Kathy Zuzek, UMN Extension Educator, Horticulture
Many shrubs are planted in landscapes for their wonderful floral display. One of the few shrubs that have bloomed to date during this slow-to-arrive spring is forsythia. With masses of yellow flowers, forsythias are wonderful plants in the spring landscape. But cultivars with appropriate flower bud hardiness for use in Minnesota are large shrubs with rapid growth rates. Their ability to quickly produce large quantities of upright and arching stems that tangle together to produce an unkempt-looking plant turns them into aesthetic liabilities in the landscape after blooming. Consistent pruning is the solution. Enjoy the floral display but remember that if you have reason to prune your forsythia, pruning should happen immediately after bloom.
Like many of our shrubs that bloom in early spring, forsythias produce flower buds on previous years' stems. To enjoy maximum bloom on these shrubs both this year and next year, it is important to prune these plants immediately after flowering stops this spring. This allows enough time for plants to produce stems during the 2011 growing season that will house next year's flower buds. A list of shrubs that bloom on previous years' wood can be found at http://www.extension.umn.edu/b-assets/efans/ygnews/2010/03/dont-prune-the-bloom-when-to-p.html.
You may also need to prune shrubs this spring because of damage that occurred during winter thanks to rodents, rabbits, and low winter temperatures.
Mice and voles were busy under the snow line this winter stripping bark at the base of shrubs and young or thin-barked trees (Photo 1). Rabbits can create the same kind of injury by stripping bark above the snowline. If this feeding removed bark completely around stems and trunks, plants are effectively girdled and stems and trunks will die above the point of girdling.
Most deciduous shrubs have the ability to produce new shoots from their crowns or from roots. Prune off the girdled stems this spring and new shoots will replace the damaged stems over the next few years. On the other hand, the best course of action for a completely girdled tree is removal and replacement with a new tree. Many trees sucker below girdling damage. Many trees are also produced through grafting or budding onto rootstocks. Suckers from below the graft union that are trained into a new tree will give you a different (and probably undesirable) tree than the one you started with.
Rabbits will often clip entire stems off of deciduous shrubs as they feed during winter. If this browsing injury left you with irregularly shaped shrubs and stems of widely different heights, you may want to prune these plants to recreate their natural plant habit. Entire stems can be removed at the base to allow growth of new replacement stems from the crown or roots. Or stems can be pruned back to ¼" above a bud that will direct growth in a desirable direction as the bud expands and grows. Make this pruning cut at a 45° angle with the high point of the cut directly above the bud.
Winter injury should also be removed from woody plants this spring. Shrub roses are a prime example of this. Many repeat flowering shrub roses experience extensive cane mortality due to low winter temperatures. The injury is very evident in spring. Dead canes will be brown or black and there will be no actively expanding buds. Healthy canes can be green, red, or brown (depending on cane age and cultivar) and you will see buds along these canes actively expanding and growing in spring (Photo 2). Often low winter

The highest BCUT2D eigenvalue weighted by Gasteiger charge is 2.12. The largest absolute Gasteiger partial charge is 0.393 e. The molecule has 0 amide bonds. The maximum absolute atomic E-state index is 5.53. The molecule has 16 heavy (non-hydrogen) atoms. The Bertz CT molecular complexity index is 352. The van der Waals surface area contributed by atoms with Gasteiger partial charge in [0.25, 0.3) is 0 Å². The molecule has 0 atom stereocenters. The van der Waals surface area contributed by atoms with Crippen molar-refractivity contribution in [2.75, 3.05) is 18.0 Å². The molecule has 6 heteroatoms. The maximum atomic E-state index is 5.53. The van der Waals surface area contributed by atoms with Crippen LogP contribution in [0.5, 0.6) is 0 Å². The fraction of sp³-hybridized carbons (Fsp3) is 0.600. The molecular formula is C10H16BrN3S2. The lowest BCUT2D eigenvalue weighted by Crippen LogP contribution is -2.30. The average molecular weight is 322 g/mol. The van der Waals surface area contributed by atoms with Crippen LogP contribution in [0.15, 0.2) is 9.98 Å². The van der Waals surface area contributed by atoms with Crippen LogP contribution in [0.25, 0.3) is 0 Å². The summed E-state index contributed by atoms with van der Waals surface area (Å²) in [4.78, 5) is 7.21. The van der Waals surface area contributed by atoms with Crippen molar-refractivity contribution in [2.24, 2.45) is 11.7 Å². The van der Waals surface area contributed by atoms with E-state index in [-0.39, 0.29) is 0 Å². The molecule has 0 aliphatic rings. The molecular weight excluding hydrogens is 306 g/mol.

temperatures kill canes protruding above snow while the bases of canes covered by snow are not injured. Find an outwardly facing bud in the live portion of canes and prune canes back to ¼" above this bud using the 45° angle cut mentioned above. If canes are killed to the base, remove them completely and new canes will develop from the crown and roots of the plant.
As you prune woody plants in spring, you may see sap oozing from pruning wounds (Photo 3). This may continue for several days and happens to varying degrees on many trees and shrubs. It is most noticeable on trees because pruning wounds are larger and are at or above eye level. This oozing or "bleeding" occurs when increasing temperatures in spring activate enzymes that convert the starches that store energy in plants into sugars that can be easily transported throughout the plant. As starches are converted into sugar, water movement is initiated upwards in stem and root xylem tissue due to differences in sugar concentrations throughout the plant. Pressure increases in the plant and this pressure results in the "bleeding" from new pruning wounds. Bleeding can be unsightly but is not harmful to the plant. It actually signals active cell activity and a rapid pace of wound healing.
Remember that oak trees should not be pruned in April, May, or June. Sap feeding beetles of the Nitidulidae family are the insects commonly responsible for long-distance movement of fungal spores that lead to new infection centers of oak wilt. The beetles are attracted to both fresh wounds (like a pruning cut) on oak trees and to the fruity smell of the fungal spore mats produced in April, May, and June on oaks infected with oak wilt (Photo 4). As they visit the mats, they pick up spores that can be transferred to a fresh wound on a healthy tree. As these spores infect the tree, oak wilt occurs.